B7.5 - New technologies


Cambridge IGCSE Biology Flashcards on B7.5 - New technologies, created by franimal on 15/06/2014.
Flashcards by franimal, updated more than 1 year ago
Created by franimal almost 10 years ago

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Question Answer
Where are microorganisms ususally grown, when making them on a huge scale? in fermenters
What extract from calves stomachs is used in cheese production and what 'active ingredient' does it have so to speak? rennet contains the enzyme chymosin
What is lignin and how does it relate to biofuels? Lignin is a tough fibre found in plant cells, making them hard to digest. But an enzyme is being developed which could make this and cellulose break down, which could mean stalks and leaves could be used as fuel - crop waste instead of normal crops.
What type of fungi is Quorn? A single-celled protein.
DNA occurs in two places in bacteria cells - name both. A circular chromosome and in 'plasmids' or extra little rings of genes.
What is it called when the genes of an organism are changed? genetic modification (GM)
What example is there of how GM modification of bacteria has produced a really useful medicine? insulin is produced by bacteria that is exactly the same as human insulin
How would genetic modification in plants work? Crops could become resistant to some herbicides, which would then kill weeds without damaging the crop.
What is needed to carry the gene into the cell and what are used? The vector used is a plasmid.
What four stages are there to genetically modifying a bacteria cell with a human gene, including what is used to get the plasmid into the cell? First enzymes cut out a human gene, then a plasmid is taken from a bacterium, then enzymes cut out a section of the plasmid and replace it with the human gene, then the plasmid is inserted into a bacteria cell using bacteriophages that are viruses that can infect bacteria.
What is it called when a gene is active in a cell? It's expressed.
What is it called when fragments of DNA are grouped, so to speak? gel electrophoresis
What is used to multiply the amount of DNA found to make it usable? A PCR or polymerase chain reaction.
What four things is PCR used for? To copy DNA obtained from a crime scene when it's in a very small quantity, to copy a gene for GM, to make gene probes and to look more closely at an area of study.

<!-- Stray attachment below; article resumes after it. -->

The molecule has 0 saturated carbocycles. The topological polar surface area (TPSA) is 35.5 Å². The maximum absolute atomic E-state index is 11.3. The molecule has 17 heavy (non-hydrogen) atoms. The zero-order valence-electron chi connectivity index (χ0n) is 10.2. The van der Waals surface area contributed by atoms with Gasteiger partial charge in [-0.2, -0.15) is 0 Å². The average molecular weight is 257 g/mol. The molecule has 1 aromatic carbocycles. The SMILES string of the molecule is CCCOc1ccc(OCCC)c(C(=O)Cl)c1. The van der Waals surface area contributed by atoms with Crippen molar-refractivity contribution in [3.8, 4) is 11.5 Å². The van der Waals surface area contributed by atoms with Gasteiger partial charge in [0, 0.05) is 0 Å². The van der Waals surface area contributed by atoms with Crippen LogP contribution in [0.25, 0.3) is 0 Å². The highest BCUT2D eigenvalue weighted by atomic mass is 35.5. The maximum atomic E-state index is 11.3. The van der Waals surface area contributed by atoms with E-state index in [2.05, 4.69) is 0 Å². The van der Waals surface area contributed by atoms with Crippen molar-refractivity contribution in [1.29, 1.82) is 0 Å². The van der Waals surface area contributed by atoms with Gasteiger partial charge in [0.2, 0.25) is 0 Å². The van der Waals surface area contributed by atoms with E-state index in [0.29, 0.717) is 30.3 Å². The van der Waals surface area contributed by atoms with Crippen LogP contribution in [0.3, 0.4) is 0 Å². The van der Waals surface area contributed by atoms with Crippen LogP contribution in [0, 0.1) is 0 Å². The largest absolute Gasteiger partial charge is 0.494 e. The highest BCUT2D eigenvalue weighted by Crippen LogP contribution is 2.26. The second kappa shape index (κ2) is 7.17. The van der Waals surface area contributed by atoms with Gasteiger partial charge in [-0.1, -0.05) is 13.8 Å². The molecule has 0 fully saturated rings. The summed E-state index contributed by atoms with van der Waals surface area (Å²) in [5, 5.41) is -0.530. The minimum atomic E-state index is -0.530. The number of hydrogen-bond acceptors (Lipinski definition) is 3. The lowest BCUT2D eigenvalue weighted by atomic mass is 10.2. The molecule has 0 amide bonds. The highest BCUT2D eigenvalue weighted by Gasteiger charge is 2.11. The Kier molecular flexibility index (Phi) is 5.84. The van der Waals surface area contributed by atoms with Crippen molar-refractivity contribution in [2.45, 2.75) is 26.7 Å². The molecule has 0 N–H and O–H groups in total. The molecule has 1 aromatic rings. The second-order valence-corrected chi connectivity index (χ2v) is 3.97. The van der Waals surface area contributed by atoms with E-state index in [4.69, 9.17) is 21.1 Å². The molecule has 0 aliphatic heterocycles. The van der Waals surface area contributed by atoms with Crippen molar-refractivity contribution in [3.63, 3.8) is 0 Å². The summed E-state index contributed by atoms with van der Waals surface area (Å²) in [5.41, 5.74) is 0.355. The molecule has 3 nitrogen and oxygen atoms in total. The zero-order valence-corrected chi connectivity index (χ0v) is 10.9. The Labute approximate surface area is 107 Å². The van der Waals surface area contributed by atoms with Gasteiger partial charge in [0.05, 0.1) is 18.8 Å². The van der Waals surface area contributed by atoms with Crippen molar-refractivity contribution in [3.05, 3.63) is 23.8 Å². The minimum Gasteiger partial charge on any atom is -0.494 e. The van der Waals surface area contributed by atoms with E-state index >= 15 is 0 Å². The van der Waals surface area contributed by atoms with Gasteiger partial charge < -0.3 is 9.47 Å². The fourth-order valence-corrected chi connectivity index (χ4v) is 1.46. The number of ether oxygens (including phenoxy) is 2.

How can nanotechnology be used in relation to food? Silver nanoparticles added to the plastic used to make food wrap or food boxes reduce contamination by microorganisms as they have antibacterial properties.
What three things can trigger special nanoparticle food wrapping films to change colour? If antibodies in the film react with bacteria in the food, or if nanoparticles in the film react to changing levels of oxygen (this indicates the film has ripped) or if fruit ripens and releases gases that react with nanoparticles in the film.
Why does nanosilver work? The nanosilver particles are small enough to get inside an animal cell, where they react to form silver ions, which are about the same size as a sodium ion. This disrupt normal cell activities, causing them to die.
What does it mean when our cells are specialized for a particular function? They're differentiated.
What area of the heart controls the muscle contractions? The pacemaker does.
What three things can go wrong in a heart? Your arteries can get clogged up and you can have a heart attack, or your heart valves can become stiff or worn, or you can end up with an irregular heart beat because of a faulty pacemaker.
What disadvantages are there of human/animal donor valves and of artificial valves? Human valves can be rejected by the immune system, whilst artificial valves can cause damage to blood cells and make a regular clicking sound.
What kind of object is an artificial heart valve? A product of biomedical engineering.
What do artificial pacemakers do? Monitor your heart beat and stimulate your heart to beat in a natural rhythm.
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